The post explores a Prisoner computer game that never tells you that you can escape the game by pressing the ESC key! The tag line of my cover comes from the end of this game. You win and it tells you: To win is to lose. Sheer genius.

The 4 icons are from our friends at the Noun Project. How awesome are they? I bought them all ‘cause I love supporting their artists.

I have been using their icons in my Prisoner posters series as comas and full stops since this run of DS106 started. It occurred to me that may be the ones I had chosen over time would embody key themes. I was right. 

Birds singing seem happy and free, and yet the noise may attract attention when it is not wanted.

A prisoner in jail might seem a negative icon, yet prison is not always a bad thing. (I will not explain the photo below to avoid spoiler for participants still watching episodes).

The fish escapes the fish bowl and is free then it dies as it lands.

The sad ghost represents death and suffering and yet, if ‘to win is to lose’ may be to lose is to win?

The cover is for book 1 and it contains the story of 6. Hence 6 is 1.

I used Photoshop as usual. Started with one of the covers from the I can read movies series that was cleanest to get a clean black background with the clone tool. I started with a lot more text which disappeared as the 6/1 tension shaped my thinking. I discovered you can search google by ‘type’ of image as well as usage rights and this can find you components to use in a creative edit. The lapels from the jacket came to me that way. I pulled them out of original image roughly with quick selection tool and then added it in with screen blending option to blend in with the grainy black background. My little friend the colour dropper did its job to blend all the colours well. A little blur tool helped me along.

For the first time ever I grouped some layers so that I could line them up properly. The little icons and its background were a group. I used the Emboss Texture blending option to create a rough look to the background.

I feel I have got as close as I can to the essence of what makes this my favourite series of all time. It is to do with the ‘nothing is at it seems nature’ of it. The kind of story that destroys mechanisation by remembering that what makes us human are non-googlable questions such as why. Awesome.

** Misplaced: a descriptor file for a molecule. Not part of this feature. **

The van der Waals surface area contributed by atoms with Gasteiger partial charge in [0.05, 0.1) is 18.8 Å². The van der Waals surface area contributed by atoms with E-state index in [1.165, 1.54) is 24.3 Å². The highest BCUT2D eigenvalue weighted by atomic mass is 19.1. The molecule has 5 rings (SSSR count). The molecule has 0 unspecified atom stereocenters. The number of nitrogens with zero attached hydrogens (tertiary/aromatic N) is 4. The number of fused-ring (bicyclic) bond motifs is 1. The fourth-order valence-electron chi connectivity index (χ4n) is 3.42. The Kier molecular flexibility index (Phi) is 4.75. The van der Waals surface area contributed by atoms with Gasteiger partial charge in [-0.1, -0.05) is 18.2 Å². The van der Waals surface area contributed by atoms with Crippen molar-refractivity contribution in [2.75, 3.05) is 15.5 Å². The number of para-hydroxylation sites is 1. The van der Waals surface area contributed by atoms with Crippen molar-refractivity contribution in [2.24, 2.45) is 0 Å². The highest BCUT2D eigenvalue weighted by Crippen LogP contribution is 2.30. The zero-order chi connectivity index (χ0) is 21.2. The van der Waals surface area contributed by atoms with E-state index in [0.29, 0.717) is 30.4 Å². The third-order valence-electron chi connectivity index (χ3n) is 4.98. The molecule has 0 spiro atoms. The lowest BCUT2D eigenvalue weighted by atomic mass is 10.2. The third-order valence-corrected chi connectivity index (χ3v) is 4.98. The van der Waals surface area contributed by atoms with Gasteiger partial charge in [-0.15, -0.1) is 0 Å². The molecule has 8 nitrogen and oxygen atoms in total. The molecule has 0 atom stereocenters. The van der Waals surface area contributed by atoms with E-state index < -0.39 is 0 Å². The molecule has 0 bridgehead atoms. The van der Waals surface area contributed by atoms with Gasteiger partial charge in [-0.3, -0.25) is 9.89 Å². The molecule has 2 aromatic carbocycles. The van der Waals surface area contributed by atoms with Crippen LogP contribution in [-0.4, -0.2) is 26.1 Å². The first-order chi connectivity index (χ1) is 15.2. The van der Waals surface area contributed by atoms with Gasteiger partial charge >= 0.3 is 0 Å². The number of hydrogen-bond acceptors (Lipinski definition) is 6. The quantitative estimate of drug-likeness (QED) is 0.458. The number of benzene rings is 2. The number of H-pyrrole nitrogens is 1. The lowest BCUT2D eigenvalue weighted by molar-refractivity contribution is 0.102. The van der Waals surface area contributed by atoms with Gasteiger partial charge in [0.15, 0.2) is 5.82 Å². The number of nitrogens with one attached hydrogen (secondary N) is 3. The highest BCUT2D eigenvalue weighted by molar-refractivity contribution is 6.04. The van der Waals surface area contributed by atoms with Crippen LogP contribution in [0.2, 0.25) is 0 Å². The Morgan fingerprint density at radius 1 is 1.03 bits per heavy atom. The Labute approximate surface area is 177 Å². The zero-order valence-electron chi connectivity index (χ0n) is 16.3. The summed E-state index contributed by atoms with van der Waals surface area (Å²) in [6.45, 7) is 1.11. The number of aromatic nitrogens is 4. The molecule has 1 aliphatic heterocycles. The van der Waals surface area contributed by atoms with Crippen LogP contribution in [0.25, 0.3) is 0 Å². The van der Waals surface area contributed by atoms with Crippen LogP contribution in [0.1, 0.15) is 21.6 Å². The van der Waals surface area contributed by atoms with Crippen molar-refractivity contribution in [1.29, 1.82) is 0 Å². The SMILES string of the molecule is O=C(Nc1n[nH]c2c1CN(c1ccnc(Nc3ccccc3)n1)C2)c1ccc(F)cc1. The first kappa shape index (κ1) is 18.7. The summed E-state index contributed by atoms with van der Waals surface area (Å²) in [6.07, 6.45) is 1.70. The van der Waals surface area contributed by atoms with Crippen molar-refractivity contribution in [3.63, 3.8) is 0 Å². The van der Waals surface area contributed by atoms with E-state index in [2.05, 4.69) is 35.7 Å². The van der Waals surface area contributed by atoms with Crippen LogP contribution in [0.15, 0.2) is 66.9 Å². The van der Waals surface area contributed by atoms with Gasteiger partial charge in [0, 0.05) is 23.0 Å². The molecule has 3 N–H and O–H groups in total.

This constant tension is even shown in the way the prisoner dresses. The lapels of the blazer showing that we have a prisoner dressed in a suit, highlighting perhaps that we cannot tell from external cues who is the prisoner and who is the guardian. 

Total time spent: several days to get the bits and this afternoon pulling it together. I wanted to challenge myself so I did my best to attend to small details  I might ignore in the usual run of things. Cool challenge, Number 2. 

Be seeing you. 

Well, working with the ancient code for The Village web club has led to this shrink going back to basics. I kind of need to do more than just copy and paste code I do not understand, so learning HTML from scratch. Still,  my little hideaway under the village is coming along. I even managed to learn how to do strikethrough in ancient code (not trivial as we are working with HTML 3 as I understand it)  HT to Christina for pointing me to the Code Academy. It was easy to get started and get going. I want to understand something about the overall structure of a web page, else I am never going to be able to make my village hideaway cosy and comfy. 

“I just love his idea of introducing this space as one folks who are creating on the web and pushing to teach themselves new things within a focused community might explore together. It’s fun, it’s personable, it’s focused, and it’s educational!”

Yes, Jim. You are on the money and John is finally getting me to do more than just copy and paste code I kind of understand but not really! Cheers, John!

We could create a text based adventure game underground?

See the awesome one at Gfycat as usual!

I decided to try an assignment Michael Branson Smith submitted to the bank a while back. I have been thinking about it for a while. Could not think about the tools I would need and had to read Michael’s own example a few times to understand it. In his post he refers to the subreddit Behind the GIFs which is hilarious! We chatted about it on Twitter the other day and I thought my Homer gif might be an easy place to start creating a comic strip like this. 

This is my result. 

Behind the scenes

The thinking to get to the panels I cannot fathom. Michael was going with the forks but I decided to go with Rover. I thought about actually drawing it IRL. I thought about some app or other. I thought about online generators. I went back to Photoshop thinking it would be easier. Was it hell!

Found Rover’s photos and that part of easy. Yet they all looked different. I remembered I bought a sketching plug in in Photoshop – thought this might unify the images. Bingo. I went with black and red because black and red on Prisoner site. Then I had to get everything in on place, sizing, behind, in front, linking frames so that I could move the gif around, blah, blah, blah. There must be an easier way. Michael suggests using MS paint app, may be I should go with that next time. When I loaded the gif in it had some grey pixels – had to fix that and it looks funny if you look closely. Don’t look closely.